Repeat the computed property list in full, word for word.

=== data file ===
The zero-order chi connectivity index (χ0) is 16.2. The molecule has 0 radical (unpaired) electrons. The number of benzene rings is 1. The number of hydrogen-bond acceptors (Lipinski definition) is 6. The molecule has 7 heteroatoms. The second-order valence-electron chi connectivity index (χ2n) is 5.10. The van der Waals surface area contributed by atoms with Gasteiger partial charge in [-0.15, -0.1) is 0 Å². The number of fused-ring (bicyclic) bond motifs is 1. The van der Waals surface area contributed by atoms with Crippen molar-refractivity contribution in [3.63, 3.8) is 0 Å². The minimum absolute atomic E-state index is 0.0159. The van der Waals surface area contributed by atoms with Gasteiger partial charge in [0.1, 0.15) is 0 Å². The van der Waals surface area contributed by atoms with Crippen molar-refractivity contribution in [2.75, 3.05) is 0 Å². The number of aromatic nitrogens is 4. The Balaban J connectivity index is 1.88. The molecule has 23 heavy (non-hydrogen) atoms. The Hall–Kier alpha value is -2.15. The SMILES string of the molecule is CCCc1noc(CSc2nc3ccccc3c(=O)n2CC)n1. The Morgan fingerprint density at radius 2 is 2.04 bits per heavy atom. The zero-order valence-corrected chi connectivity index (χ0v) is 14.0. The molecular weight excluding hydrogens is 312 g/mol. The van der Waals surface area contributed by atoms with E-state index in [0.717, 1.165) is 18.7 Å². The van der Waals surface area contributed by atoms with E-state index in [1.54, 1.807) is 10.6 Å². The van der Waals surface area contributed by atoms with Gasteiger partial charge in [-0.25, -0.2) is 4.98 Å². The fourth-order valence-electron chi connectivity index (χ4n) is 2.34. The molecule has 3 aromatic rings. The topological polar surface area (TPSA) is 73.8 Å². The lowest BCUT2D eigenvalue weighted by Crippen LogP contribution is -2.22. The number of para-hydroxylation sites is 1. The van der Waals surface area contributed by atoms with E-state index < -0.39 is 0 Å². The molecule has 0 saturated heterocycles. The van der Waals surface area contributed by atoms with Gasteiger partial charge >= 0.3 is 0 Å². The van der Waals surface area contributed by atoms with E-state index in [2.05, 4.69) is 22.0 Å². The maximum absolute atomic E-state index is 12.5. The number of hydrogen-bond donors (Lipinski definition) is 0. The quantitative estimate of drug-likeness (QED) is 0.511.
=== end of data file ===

The zero-order chi connectivity index (χ0) is 16.2. The molecule has 0 radical (unpaired) electrons. The number of benzene rings is 1. The number of hydrogen-bond acceptors (Lipinski definition) is 6. The molecule has 7 heteroatoms. The second-order valence-electron chi connectivity index (χ2n) is 5.10. The van der Waals surface area contributed by atoms with Gasteiger partial charge in [-0.15, -0.1) is 0 Å². The number of fused-ring (bicyclic) bond motifs is 1. The van der Waals surface area contributed by atoms with Crippen molar-refractivity contribution in [3.63, 3.8) is 0 Å². The minimum absolute atomic E-state index is 0.0159. The van der Waals surface area contributed by atoms with Gasteiger partial charge in [0.1, 0.15) is 0 Å². The van der Waals surface area contributed by atoms with Crippen molar-refractivity contribution in [2.75, 3.05) is 0 Å². The number of aromatic nitrogens is 4. The Balaban J connectivity index is 1.88. The molecule has 23 heavy (non-hydrogen) atoms. The Hall–Kier alpha value is -2.15. The SMILES string of the molecule is CCCc1noc(CSc2nc3ccccc3c(=O)n2CC)n1. The Morgan fingerprint density at radius 2 is 2.04 bits per heavy atom. The zero-order valence-corrected chi connectivity index (χ0v) is 14.0. The molecular weight excluding hydrogens is 312 g/mol. The van der Waals surface area contributed by atoms with E-state index in [0.717, 1.165) is 18.7 Å². The van der Waals surface area contributed by atoms with E-state index in [1.54, 1.807) is 10.6 Å². The van der Waals surface area contributed by atoms with Gasteiger partial charge in [-0.25, -0.2) is 4.98 Å². The fourth-order valence-electron chi connectivity index (χ4n) is 2.34. The molecule has 3 aromatic rings. The topological polar surface area (TPSA) is 73.8 Å². The lowest BCUT2D eigenvalue weighted by Crippen LogP contribution is -2.22. The number of para-hydroxylation sites is 1. The van der Waals surface area contributed by atoms with E-state index < -0.39 is 0 Å². The molecule has 0 saturated heterocycles. The van der Waals surface area contributed by atoms with Gasteiger partial charge >= 0.3 is 0 Å². The van der Waals surface area contributed by atoms with E-state index in [2.05, 4.69) is 22.0 Å². The maximum absolute atomic E-state index is 12.5. The number of hydrogen-bond donors (Lipinski definition) is 0. The quantitative estimate of drug-likeness (QED) is 0.511.